I posted some photos on FB. I had Centre Court tickets, as well as freedom to roam the grounds, much like Wimbledon and the US Open.
Most tennis fans know that the French Open in Paris is played on clay courts. In fact, it is the only remaining Grand Slam event played on clay. Wimbledon in London is played on grass, while the Australian and US Open are played on hard courts. And it is my least favorite of the Grand Slam tennis events. I have been to both the US Open in Flushing Meadows, NY as well as Wimbledon, which I consider one of the three or four best sporting events in the world.
Why not the French Open? Among many reasons, it is held in Paris, not one of my favorite cities. I do not care for the long rallies on clay courts. And I have never been a big fan of playing on clay courts (Mexico, well as here in the US). But the one, and perhaps biggest reason I want to attend is the raucous behavior of the fans. In particular, the fans from various countries who come to Paris to cheer for their favorite countryman or woman. Their unbridled enthusiasm is the very essence of sports!
The French Open, often called Roland Garros, is held at Stade Roland Garros, named for the famous French aviator, Roland Garros. As the only Grand Slam played on clay, the tournament favors the best ground strokes, rather than big serves, or volleys. Clay courts slow the ball down and produce a high bounce than grass or hard courts. For that reason, notable tennis greats like Pete Sampras, John McEnroe, Jimmy Connors, Venus Williams, and Boris Becker, among many. But some all-around players have won both, such as Roger Federer, Novak Djokovic, Andre Agassi, Rafa Nadal, Bjorn Borg, and Rod Laver.
While I may never make it over to Melbourne for the Australian Open, I think completing three of the Grand Slam events is enough of an accomplishment. I just happen to be “down the road”, so to speak in Croatia, Serbia, and Greece.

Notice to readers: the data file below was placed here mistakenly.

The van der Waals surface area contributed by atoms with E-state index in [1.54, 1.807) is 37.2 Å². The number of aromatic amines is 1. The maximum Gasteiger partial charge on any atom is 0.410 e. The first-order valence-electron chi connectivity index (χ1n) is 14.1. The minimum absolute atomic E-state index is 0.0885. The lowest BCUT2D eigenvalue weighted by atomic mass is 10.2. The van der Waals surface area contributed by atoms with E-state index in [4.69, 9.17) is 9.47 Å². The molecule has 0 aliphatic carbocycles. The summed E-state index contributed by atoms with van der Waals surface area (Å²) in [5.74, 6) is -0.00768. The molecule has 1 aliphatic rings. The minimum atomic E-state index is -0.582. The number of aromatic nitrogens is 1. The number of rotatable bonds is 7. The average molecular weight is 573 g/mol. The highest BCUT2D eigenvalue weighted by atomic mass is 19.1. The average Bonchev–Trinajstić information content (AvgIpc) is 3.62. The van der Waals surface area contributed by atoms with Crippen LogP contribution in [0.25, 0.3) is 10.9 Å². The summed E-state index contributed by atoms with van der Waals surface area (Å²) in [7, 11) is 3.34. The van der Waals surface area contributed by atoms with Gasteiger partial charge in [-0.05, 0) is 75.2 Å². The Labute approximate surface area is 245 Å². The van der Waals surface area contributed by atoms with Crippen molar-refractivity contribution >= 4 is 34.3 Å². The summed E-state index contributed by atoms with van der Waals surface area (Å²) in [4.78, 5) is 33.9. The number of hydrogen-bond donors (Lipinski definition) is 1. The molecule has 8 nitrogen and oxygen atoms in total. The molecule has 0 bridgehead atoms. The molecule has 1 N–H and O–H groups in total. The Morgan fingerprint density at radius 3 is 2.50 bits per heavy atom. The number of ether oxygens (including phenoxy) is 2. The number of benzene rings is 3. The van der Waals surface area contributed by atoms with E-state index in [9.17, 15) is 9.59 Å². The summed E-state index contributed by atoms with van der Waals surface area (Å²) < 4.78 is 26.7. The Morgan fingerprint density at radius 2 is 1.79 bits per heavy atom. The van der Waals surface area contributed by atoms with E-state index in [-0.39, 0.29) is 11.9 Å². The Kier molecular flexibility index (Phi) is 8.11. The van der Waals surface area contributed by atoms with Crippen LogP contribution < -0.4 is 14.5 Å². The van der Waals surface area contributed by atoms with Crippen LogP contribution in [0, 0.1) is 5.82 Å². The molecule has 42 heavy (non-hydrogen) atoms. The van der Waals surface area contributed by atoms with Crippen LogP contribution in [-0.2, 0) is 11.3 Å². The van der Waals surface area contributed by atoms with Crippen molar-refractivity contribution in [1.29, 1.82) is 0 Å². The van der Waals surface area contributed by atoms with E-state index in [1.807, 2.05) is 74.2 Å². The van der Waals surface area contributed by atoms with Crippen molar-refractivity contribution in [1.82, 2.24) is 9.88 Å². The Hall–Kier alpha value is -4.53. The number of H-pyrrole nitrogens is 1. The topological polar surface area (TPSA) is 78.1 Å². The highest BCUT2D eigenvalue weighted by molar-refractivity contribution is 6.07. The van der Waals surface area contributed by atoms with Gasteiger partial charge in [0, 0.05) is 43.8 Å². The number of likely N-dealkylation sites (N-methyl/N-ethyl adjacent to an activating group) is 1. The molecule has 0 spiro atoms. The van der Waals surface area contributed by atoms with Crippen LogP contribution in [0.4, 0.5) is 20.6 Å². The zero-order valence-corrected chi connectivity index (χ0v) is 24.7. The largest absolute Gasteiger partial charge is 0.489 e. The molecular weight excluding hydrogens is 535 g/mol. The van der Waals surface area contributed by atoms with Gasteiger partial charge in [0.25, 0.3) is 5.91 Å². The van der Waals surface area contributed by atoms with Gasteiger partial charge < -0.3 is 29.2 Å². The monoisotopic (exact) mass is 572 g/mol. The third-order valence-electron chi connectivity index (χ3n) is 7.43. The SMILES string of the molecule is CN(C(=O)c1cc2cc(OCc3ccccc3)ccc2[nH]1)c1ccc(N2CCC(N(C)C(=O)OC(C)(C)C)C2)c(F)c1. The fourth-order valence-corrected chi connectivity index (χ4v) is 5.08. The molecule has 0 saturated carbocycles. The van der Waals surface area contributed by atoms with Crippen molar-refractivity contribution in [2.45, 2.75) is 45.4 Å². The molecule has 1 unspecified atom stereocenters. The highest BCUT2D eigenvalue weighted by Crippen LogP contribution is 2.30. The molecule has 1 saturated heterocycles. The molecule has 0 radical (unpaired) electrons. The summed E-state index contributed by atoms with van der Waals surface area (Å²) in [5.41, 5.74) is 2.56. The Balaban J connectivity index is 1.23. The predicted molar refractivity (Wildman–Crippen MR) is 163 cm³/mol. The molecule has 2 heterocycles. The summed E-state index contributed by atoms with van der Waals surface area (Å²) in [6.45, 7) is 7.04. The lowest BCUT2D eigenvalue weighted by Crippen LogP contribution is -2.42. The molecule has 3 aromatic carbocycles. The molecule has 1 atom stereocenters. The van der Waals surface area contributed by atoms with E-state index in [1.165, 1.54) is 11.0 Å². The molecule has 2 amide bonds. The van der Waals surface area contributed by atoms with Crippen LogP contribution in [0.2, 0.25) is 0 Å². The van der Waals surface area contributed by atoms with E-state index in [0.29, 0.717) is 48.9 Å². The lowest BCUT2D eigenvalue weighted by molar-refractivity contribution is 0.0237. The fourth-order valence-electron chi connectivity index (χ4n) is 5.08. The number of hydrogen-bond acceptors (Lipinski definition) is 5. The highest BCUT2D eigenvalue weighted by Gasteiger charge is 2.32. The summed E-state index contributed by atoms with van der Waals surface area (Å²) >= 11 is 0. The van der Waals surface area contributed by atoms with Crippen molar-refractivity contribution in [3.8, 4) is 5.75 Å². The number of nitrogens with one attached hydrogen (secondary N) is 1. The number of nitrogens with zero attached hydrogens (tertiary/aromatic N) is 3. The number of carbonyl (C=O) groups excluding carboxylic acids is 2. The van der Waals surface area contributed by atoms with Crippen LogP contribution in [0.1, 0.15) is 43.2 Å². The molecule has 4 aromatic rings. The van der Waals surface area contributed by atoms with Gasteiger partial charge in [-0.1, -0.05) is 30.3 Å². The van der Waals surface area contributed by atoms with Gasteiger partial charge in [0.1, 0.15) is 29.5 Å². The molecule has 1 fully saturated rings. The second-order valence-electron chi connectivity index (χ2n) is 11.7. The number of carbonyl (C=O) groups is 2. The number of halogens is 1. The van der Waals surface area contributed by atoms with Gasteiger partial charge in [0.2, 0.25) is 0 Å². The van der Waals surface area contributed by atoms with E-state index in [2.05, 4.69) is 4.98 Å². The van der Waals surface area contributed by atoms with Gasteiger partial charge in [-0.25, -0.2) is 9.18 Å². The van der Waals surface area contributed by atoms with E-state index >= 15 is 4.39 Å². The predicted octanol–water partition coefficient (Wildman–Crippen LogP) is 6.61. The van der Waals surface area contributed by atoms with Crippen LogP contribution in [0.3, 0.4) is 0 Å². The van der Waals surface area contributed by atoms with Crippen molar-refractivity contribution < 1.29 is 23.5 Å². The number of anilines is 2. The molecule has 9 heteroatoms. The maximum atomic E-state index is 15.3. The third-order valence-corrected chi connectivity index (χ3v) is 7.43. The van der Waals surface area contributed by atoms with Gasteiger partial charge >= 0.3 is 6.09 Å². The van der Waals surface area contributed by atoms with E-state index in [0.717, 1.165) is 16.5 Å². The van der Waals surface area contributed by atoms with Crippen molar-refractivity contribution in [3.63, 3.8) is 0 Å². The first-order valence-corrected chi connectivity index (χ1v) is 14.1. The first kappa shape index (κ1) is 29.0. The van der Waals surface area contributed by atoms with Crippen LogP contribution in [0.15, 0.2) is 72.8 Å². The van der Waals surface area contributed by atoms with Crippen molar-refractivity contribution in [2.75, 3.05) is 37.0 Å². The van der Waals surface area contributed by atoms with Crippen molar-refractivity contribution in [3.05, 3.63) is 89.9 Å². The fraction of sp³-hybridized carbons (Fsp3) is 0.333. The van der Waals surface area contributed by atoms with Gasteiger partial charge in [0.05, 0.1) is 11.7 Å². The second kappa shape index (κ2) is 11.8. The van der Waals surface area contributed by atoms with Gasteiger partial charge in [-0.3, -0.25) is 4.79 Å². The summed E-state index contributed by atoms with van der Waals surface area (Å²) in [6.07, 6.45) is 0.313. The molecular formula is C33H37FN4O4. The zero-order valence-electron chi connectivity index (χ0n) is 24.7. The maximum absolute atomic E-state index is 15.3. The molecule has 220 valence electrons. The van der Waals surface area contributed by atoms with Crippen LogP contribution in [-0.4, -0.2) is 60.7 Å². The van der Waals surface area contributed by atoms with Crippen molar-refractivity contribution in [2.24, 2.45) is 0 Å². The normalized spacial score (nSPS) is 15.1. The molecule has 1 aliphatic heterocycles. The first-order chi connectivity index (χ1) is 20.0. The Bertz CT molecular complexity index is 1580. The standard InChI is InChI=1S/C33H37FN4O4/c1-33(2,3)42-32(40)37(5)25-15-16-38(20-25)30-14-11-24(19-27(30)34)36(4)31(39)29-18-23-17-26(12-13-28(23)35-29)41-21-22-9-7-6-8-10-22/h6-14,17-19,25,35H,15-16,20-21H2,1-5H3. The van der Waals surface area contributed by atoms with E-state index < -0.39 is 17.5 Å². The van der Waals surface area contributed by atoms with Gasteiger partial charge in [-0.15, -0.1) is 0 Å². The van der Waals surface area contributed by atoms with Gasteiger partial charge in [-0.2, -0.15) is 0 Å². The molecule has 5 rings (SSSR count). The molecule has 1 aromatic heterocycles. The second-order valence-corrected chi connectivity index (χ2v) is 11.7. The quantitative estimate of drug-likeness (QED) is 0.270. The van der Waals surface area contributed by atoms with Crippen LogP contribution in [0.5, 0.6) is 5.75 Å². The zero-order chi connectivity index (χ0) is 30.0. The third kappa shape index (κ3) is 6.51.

It was fairly easy to reach Roland Garros by Metro, one transfer, and a 10 minute walk. The grounds are very historic and beautiful. The biggest downside are the smokers, and people who stop in a walkway where we are trying to move from match to match, the WC, or food and drink.
I rooted for several Americans, all of whom won yesterday. I was sad not to see Naomi Osaka, since she lost to American Anisimova. The best player I saw was the big Greek, Stefanos Tsitsipas, on centre court, the famous Philippe Chartrier Stade.
Food and drink leaves much to be desired, and does not compare to the other majors. The best I could find was a burger and fries. I never found beer or champagne stands. But retail has taken over, with many petit boutiques, and a huge building just for retail, including shoes, rackets, stringing, and every article of clothing with a French Open logo.
But, I am glad I went. Today is one of my favs, the Musee d’Orsay, and some cafe’ hoping. Tonight, it is steak frites and champagne!!!!